Agents from a major brokerage reported the bidding environment in June was less competitive as home inventory saw a modest bounce back.
Seattle-based Redfin said 65 percent of its agents’ home offers faced competition last month, down from 72 percent the month before. Bidding wars remained more prevalent than they were in June of last year, when the housing market was only beginning to recover from an early pandemic slowdown and 57 percent of Redfin offers faced competition.
New listings were up 4 percent year over year, one possible reason why bidding wars have become less prominent.
But some Redfin agents see another possible factor contributing to the cooldown: buyer fatigue.
“The first half of this year was red hot—it was almost impossible to get an offer accepted,” Laura Sechrist Molenda, a Redfin agent in California, said in a news release. “But recently, we’ve started to see buyers get cold feet.”
Molenda added she recently had two buyers win bidding wars because, in each case, a competitor backed out of the process.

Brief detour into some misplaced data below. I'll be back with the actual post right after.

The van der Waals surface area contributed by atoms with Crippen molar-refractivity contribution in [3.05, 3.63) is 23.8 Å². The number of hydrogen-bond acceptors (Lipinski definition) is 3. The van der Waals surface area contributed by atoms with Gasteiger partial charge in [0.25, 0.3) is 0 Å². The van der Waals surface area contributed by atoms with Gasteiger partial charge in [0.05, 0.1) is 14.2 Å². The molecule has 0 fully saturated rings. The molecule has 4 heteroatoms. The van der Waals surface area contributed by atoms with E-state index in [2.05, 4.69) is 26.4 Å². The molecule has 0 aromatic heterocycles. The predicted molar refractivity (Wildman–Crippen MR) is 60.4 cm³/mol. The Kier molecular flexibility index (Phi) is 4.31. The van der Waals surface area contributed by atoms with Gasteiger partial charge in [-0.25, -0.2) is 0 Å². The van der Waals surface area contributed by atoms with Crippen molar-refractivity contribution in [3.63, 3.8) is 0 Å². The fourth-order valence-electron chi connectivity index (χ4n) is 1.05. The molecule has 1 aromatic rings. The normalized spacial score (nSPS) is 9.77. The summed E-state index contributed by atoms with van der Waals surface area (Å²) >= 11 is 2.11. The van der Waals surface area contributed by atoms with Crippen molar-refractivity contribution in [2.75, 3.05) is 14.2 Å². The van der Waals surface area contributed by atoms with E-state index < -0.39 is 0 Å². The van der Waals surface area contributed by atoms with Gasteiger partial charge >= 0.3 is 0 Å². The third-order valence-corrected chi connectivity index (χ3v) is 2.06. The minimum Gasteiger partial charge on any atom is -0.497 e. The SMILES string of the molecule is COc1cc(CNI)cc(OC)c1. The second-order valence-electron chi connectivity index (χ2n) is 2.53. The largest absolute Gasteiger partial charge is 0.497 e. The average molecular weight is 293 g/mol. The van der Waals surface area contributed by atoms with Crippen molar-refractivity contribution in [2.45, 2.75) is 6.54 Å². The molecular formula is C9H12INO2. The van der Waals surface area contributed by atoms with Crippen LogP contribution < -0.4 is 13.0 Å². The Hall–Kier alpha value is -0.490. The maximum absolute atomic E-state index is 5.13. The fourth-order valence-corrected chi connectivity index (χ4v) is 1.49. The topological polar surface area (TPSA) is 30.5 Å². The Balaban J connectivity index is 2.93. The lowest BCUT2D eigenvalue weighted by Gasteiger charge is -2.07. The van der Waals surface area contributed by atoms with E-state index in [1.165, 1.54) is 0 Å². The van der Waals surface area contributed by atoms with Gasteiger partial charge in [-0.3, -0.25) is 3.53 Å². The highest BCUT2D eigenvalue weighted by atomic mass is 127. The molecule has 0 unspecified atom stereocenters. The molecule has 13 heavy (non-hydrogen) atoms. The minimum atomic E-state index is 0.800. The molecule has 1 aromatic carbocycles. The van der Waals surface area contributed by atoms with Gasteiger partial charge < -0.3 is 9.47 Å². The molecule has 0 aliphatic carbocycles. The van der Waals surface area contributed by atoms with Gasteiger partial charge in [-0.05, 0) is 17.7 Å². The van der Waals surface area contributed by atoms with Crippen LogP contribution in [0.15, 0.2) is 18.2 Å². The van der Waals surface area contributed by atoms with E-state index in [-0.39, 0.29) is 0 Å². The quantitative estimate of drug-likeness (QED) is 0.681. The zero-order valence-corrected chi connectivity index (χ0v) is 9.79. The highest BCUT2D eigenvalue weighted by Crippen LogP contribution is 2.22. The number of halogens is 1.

“The market is still competitive, but buyers are more trepidatious than they were at the start of 2021, and less willing to pull out every stop in order to win,” Molenda said in the statement.
With more properties to bid on and more buyers possibly dropping out of the race, the market may be shifting a bit away from its recent seller-friendly extremes.
Agents at the brokerage have also reported more buyers requesting contingency clauses.
“Two months ago, sellers were getting 10 to 15 offers within 48 hours and buyers were waiving every contingency,” Shauna Pendleton, an agent in Boise, Idaho, told a Redfin data reporter. “That’s no longer the case.”
In its report, Redfin points out that one reason for this reduced competition may simply be seasonal. It’s not unusual for bidding wars to cool down later in the summer, the report states.
And in some cities, bidding wars on the more affordable end of the market may not be going away any time soon.
“It’s still really competitive when there’s a lower-priced home in a very-sought after area,” Seattle agent Kristi Miller said in the release. “But bidding wars are starting to slow for mid- and higher-priced homes.”
The year-over-year uptick in inventory is a promising sign for a market that had plunged to all-time lows earlier this year.
Bidding wars were especially rare in New York City — where only 53 percent of Redfin offers faced competition. Just over 57 percent of offers that Redfin agents wrote in Chicago had competitors. The two least competitive bidding environments the brokerage reported were Miami at 49 percent and Colorado Springs at 43 percent.